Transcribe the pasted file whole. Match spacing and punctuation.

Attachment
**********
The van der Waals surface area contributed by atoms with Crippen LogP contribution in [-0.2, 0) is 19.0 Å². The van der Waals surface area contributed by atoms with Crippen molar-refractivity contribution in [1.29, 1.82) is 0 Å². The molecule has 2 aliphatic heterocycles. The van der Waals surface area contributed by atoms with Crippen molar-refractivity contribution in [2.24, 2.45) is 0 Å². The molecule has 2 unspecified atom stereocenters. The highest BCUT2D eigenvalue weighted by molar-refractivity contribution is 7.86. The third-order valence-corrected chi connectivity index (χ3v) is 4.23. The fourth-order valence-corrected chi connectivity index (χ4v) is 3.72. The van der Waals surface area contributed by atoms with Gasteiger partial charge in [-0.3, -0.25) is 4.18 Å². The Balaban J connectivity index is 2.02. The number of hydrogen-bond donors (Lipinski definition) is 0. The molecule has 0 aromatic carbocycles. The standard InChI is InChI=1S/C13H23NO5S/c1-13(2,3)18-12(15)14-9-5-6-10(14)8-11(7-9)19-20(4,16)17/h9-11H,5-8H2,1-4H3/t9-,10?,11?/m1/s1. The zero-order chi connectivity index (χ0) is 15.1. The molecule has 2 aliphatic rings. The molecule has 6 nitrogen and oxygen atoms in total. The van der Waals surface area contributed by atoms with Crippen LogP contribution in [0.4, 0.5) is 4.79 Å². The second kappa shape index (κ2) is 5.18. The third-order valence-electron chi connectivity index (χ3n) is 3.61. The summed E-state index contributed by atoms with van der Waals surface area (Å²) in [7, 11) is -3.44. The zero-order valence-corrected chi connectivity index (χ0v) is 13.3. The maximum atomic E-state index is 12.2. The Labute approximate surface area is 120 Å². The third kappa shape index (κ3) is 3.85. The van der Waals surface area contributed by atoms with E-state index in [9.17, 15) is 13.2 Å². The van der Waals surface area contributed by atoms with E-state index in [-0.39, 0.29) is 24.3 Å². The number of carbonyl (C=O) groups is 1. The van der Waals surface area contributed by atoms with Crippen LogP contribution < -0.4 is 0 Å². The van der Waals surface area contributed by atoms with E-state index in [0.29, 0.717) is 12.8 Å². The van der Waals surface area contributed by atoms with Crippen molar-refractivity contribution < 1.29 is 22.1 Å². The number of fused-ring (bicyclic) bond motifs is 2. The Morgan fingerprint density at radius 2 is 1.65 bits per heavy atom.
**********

The van der Waals surface area contributed by atoms with Crippen LogP contribution in [-0.2, 0) is 19.0 Å². The van der Waals surface area contributed by atoms with Crippen molar-refractivity contribution in [1.29, 1.82) is 0 Å². The molecule has 2 aliphatic heterocycles. The van der Waals surface area contributed by atoms with Crippen molar-refractivity contribution in [2.24, 2.45) is 0 Å². The molecule has 2 unspecified atom stereocenters. The highest BCUT2D eigenvalue weighted by molar-refractivity contribution is 7.86. The third-order valence-corrected chi connectivity index (χ3v) is 4.23. The fourth-order valence-corrected chi connectivity index (χ4v) is 3.72. The van der Waals surface area contributed by atoms with Gasteiger partial charge in [-0.3, -0.25) is 4.18 Å². The Balaban J connectivity index is 2.02. The number of hydrogen-bond donors (Lipinski definition) is 0. The molecule has 0 aromatic carbocycles. The standard InChI is InChI=1S/C13H23NO5S/c1-13(2,3)18-12(15)14-9-5-6-10(14)8-11(7-9)19-20(4,16)17/h9-11H,5-8H2,1-4H3/t9-,10?,11?/m1/s1. The zero-order chi connectivity index (χ0) is 15.1. The molecule has 2 aliphatic rings. The molecule has 6 nitrogen and oxygen atoms in total. The van der Waals surface area contributed by atoms with Crippen LogP contribution in [0.4, 0.5) is 4.79 Å². The second kappa shape index (κ2) is 5.18. The third-order valence-electron chi connectivity index (χ3n) is 3.61. The summed E-state index contributed by atoms with van der Waals surface area (Å²) in [7, 11) is -3.44. The zero-order valence-corrected chi connectivity index (χ0v) is 13.3. The maximum atomic E-state index is 12.2. The Labute approximate surface area is 120 Å². The third kappa shape index (κ3) is 3.85. The van der Waals surface area contributed by atoms with E-state index in [9.17, 15) is 13.2 Å². The van der Waals surface area contributed by atoms with E-state index in [-0.39, 0.29) is 24.3 Å². The number of carbonyl (C=O) groups is 1. The van der Waals surface area contributed by atoms with Crippen LogP contribution < -0.4 is 0 Å². The van der Waals surface area contributed by atoms with E-state index in [0.29, 0.717) is 12.8 Å². The van der Waals surface area contributed by atoms with Crippen molar-refractivity contribution < 1.29 is 22.1 Å². The number of fused-ring (bicyclic) bond motifs is 2. The Morgan fingerprint density at radius 2 is 1.65 bits per heavy atom.